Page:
Deciding that we make the right product for them might be a happy outcome of the piece. They might not become a buyer today, but we might have moved up the brands they’ll consider next time they’re ready to buy.
Equally, them deciding we are definitely not for them is also a good outcome. A business wants the people who are going to be fans, repeat customers, not disappointed naysayers.
Go broader than anyone else
It’s unlikely that any of us will come up with a truly unique idea for a post. Someone out there will have written something on the same theme.
That gives us an opportunity to try and do a better job. One of the ways is to go broader, more in-depth. For example, at the start of the first lockdown, I wanted to write a piece about things to do when business slowed down. There were lots of lists of things, with 28 the maximum number of ideas I could find.
So I came up with a list of 45 things. Which later became 47 because I got a couple of extra great suggestions from other people. It still appears on the first page of Google, drives traffic to my site and from there sign-ups for my newsletter.
What’s the broadest take on a subject that you can take?
Help them work their way through it
If you’re going to go broad, then it’s helpful to make the content easily skimmable. Headings are the perfect way to break things up. Something to break their scrolling, grab their attention.
Graphics and visuals help as well. Not too many, but just a visual break up of the text.
Get down to their level
Whatever our business is, we are more of an expert than probably 99% of our readers.
We just don’t need to remind them of that. No one wants to be talked down to.
I love the idea of the mental image of the adult who gets down to eye-level with a small child to answer their question. It becomes more of an equal exchange. That’s the aim.
Or we can think about it being how we’d explain to our mate in the pub, or over a coffee (I know, if only).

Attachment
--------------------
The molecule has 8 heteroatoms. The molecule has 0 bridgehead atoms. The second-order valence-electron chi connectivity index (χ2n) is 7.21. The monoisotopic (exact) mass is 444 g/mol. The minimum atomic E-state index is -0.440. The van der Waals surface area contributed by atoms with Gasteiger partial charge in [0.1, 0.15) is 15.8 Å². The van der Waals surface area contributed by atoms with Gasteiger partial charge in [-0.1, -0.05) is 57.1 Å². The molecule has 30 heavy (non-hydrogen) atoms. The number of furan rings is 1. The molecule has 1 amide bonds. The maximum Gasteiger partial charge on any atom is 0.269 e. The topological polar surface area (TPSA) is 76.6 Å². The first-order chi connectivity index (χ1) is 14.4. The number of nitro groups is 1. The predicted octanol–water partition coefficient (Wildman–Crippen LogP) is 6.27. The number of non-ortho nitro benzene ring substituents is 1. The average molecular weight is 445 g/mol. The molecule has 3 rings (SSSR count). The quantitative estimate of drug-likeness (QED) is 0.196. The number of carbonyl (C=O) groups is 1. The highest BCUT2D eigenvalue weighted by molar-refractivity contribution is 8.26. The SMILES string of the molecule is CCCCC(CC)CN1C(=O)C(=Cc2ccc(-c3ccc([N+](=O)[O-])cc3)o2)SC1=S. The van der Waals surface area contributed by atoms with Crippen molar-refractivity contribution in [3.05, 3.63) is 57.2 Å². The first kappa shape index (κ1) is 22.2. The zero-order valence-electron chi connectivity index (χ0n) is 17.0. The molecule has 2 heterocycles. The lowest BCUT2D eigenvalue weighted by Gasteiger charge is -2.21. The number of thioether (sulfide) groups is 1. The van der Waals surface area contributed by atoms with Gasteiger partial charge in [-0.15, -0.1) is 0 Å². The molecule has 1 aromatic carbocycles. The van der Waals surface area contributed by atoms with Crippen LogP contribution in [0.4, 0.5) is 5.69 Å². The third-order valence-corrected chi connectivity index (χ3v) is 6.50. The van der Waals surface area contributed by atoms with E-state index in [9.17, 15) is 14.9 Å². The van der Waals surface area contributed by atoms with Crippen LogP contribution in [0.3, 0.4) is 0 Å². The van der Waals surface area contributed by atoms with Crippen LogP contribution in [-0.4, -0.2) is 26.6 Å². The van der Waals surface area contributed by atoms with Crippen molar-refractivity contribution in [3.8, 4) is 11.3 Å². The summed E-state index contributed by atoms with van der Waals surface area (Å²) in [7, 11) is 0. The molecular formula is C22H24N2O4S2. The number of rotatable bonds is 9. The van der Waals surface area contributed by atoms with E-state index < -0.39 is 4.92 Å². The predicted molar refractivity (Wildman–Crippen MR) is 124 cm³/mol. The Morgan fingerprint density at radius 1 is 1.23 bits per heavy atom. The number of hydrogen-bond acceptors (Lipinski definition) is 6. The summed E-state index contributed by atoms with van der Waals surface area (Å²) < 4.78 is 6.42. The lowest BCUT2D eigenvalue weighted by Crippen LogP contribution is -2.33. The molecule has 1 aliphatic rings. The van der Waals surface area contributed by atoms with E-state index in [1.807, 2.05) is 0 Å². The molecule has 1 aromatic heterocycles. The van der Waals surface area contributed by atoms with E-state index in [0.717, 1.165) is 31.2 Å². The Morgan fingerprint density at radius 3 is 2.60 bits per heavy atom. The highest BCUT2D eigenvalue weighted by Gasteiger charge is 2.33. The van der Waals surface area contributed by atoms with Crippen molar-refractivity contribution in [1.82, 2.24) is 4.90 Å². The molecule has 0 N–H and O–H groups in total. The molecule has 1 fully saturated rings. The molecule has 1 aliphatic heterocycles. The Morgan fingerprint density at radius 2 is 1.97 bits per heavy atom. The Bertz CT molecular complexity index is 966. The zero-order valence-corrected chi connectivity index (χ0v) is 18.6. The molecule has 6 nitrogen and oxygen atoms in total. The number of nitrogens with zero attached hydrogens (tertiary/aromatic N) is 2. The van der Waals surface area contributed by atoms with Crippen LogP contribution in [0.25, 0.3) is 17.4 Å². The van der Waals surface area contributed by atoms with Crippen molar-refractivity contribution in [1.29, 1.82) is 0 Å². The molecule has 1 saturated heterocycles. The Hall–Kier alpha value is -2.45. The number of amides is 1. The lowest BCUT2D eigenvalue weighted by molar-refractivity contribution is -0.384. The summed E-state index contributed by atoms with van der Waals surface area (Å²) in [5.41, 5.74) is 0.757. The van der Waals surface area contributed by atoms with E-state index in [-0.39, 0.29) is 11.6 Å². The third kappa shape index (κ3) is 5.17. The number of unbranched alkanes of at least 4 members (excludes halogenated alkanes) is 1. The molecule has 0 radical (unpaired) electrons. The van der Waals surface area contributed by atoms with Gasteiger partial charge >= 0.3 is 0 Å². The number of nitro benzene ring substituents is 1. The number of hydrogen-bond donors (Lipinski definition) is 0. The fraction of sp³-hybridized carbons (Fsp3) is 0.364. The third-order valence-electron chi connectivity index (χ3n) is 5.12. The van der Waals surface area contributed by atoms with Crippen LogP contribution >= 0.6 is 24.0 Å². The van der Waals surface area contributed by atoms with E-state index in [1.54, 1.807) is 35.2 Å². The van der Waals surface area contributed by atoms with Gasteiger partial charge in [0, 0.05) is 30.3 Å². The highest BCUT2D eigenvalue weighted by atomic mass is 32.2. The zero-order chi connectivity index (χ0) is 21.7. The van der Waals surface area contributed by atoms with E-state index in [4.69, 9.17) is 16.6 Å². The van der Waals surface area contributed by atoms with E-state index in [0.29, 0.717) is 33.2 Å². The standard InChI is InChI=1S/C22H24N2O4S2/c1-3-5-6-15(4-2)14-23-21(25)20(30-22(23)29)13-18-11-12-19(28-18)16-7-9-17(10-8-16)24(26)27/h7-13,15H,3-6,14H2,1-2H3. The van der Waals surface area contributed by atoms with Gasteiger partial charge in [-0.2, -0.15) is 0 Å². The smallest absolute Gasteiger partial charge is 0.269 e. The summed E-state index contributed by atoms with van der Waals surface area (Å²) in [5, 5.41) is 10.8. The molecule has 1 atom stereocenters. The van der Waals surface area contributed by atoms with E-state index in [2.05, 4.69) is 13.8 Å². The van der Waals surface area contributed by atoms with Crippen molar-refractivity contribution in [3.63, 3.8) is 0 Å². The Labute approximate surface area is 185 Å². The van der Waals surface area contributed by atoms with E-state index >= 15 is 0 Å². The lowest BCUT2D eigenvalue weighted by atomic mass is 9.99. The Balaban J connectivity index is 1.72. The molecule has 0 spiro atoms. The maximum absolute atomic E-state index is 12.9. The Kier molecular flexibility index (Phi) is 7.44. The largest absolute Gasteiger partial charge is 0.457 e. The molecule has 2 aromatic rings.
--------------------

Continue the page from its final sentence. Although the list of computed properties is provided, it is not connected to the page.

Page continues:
Write as you speak
Part of getting down to their level is just to write as though we’re having that chat. Let’s not get technical or fancy. Let’s not sound like a dry academic report (unless actually writing an academic report).
It doesn’t mean we can’t use the language and terms that are part of what we do. It’s hard to talk about gin distilling without talking about distilling as a process, which has its own language. What we can do is explain it in terms that our mate will understand even if they’ve never set foot in a distillery.
Create a transformation
Without it sounding too woo woo, the right helpful content creates a transformation for someone. The reader now knows something different or how to do something they didn’t know before.
The content might have helped them along their way to a decision to do something or to buy something. We’ve helped them make up their own mind. When you make up your own mind to do something, you’re more committed to that action.
Useful content is worth taking time over. It can be content that continues to attract traffic, engagement and conversion for longer than the average post. It’s a longer-term investment, rather than a lottery ticket gamble.
What’s the most useful thing you can help someone with at the moment? What could make someone fall in love with what you do, and feel even more positive about what you do?
Falling for what do as a business can convert browsers to buyers, scrollers to sharers. That’s useful for any business.